I get great blog post ideas from readers, and because I respect your privacy, I will not say exactly who gave me the idea for this post a long time ago. A friend whose name starts with “C” and rhymes with Marilyn and I have discussed cooking oils and we agree that it can be confusing.
I admit that I’ve used the grossest oil ever, canola oil, in my sordid past to fry up fish for fish tacos mostly because I was unaware that anything else could be used for deep frying. If you want to know what is so nasty about canola oil, check out this video showing how it’s made. This stuff is not fit for our consumption! My poor choices in the past aren’t limited to inappropriate dating choices. I am always learning and evolving which is why I have stopped using highly processed cooking oils in my kitchen.
Many people wonder how cooking oils made from vegetables can be bad. Vegetable oils including canola, soybean, corn, sunflower, and safflower oils are made from the seeds of these crops which have either been genetically-modified or doused in tons of pesticides. The seeds are heated up, making them rancid right off the bat and releasing all kinds of toxic free radicals. Then the oil is extracted from the seeds using petroleum based solvents. The final product is so offensive in its fragrance and appearance that it must then be highly processed with additional chemicals to make it appealing for consumers. These products are among the most highly-processed parts of the American diet.
I do not subscribe to antiquated and faulty science about saturated fats being “bad” or the poor research linking cholesterol to heart disease, but I do believe rancid cooking oils made with petroleum based chemicals are bad. I avoid regular use of oils that have high levels of polyunsaturated fat because, when heated up, they oxidize and release toxic free radicals that harm the body. I choose traditional foods over processed foods. All of this is why I long ago rid my kitchen pantry of all but the following oils which cover every cooking and baking need.
- Coconut oil – No surprise here as this oil is routinely lauded as a superfood. It’s got a great flavor, if you like coconut and is high in good saturated fat. The smoke point is high enough to use for deep frying, but it’s best for sautéing at low to medium temperatures. It is also great for baking especially as a substitute when canola oil is called for in a recipe or when a vegan alternative is needed. I prefer virgin, cold-pressed and unrefined coconut oil most of the time, but not every dish benefits from the lingering flavor of coconut. When a neutral flavor is needed, use refined coconut oil instead. Coconut oil is solid at room temperature, not hydrogenated, and it is stable on your pantry shelf.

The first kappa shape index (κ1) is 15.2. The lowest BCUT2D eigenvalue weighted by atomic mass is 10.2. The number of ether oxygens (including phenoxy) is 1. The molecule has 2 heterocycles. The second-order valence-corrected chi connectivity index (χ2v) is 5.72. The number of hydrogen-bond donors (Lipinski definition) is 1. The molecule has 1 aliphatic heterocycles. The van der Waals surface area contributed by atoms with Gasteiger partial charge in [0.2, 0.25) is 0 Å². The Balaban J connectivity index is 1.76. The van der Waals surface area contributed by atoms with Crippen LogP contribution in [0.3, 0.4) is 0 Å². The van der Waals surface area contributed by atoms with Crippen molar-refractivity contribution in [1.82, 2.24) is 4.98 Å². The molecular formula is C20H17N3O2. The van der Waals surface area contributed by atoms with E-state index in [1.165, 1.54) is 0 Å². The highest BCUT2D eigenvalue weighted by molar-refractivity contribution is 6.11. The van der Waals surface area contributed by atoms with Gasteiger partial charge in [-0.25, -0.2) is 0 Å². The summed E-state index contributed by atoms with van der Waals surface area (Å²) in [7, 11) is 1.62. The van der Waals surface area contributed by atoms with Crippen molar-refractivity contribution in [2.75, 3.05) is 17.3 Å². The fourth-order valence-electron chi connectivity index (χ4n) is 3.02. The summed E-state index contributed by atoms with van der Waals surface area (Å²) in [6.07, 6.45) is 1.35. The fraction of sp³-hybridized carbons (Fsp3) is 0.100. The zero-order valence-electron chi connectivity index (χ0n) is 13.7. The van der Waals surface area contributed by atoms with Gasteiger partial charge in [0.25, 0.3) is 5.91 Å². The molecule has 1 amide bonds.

- Ghee – Ghee is butter with the milk solids removed. It is more digestible than butter for people who are lactose intolerant. Ghee is my favorite ever cooking fat, and I love to fry my pasture-raised eggs in it. Use ghee made from the milk of grass-fed cows to get all of the health benefits-this is the one I use. It tastes so good, I can eat it right from the jar. Ghee has a much higher smoke point than butter and is great for deep frying and other high heat cooking. Ghee is shelf-stable and solid at room temperature. Try ghee melted over popcorn then toss with fresh dill and nutritional yeast…YUM!
- Butter – Butter made from the milk of grass-fed cows is a healthy fat. It also tastes great! Use butter for low-medium temperature sautéing and for finishing pastas the way great chefs do.
- Lard and tallow – If you’re not vegetarian, these can be wonderful fats for cooking and baking. These traditional fats are suitable for high heat cooking, and lard makes one damn fine, super flaky pie crust! Make sure all of your animal fats are from 100% grass-fed cows and pastured pigs, like these. You can also look for rendered animal fats from local farmers in your area.
- Olive oil – Olive oil is full of good fat and tastes delicious. However, heating it to high temperatures can negate some of the health benefits, so use it for low to medium temperature cooking. It’s also perfect for drizzling on finished dishes and making salad dressings.
- Sesame oil – This one is rarely used in our house, but its flavor definitely belongs in Asian-inspired dishes. Because it has a high level of polyunsaturated fat, don’t cook with it. Instead, use it as a finishing oil to impart flavor.
- Avocado oil – This one is all about flavor. Use it as a finishing oil, not for cooking.
- Nut oils – Salads and vegetables drizzled with walnut, hazelnut or macadamia nut oil taste delicious. These are not for cooking, only for finishing or salad dressings.
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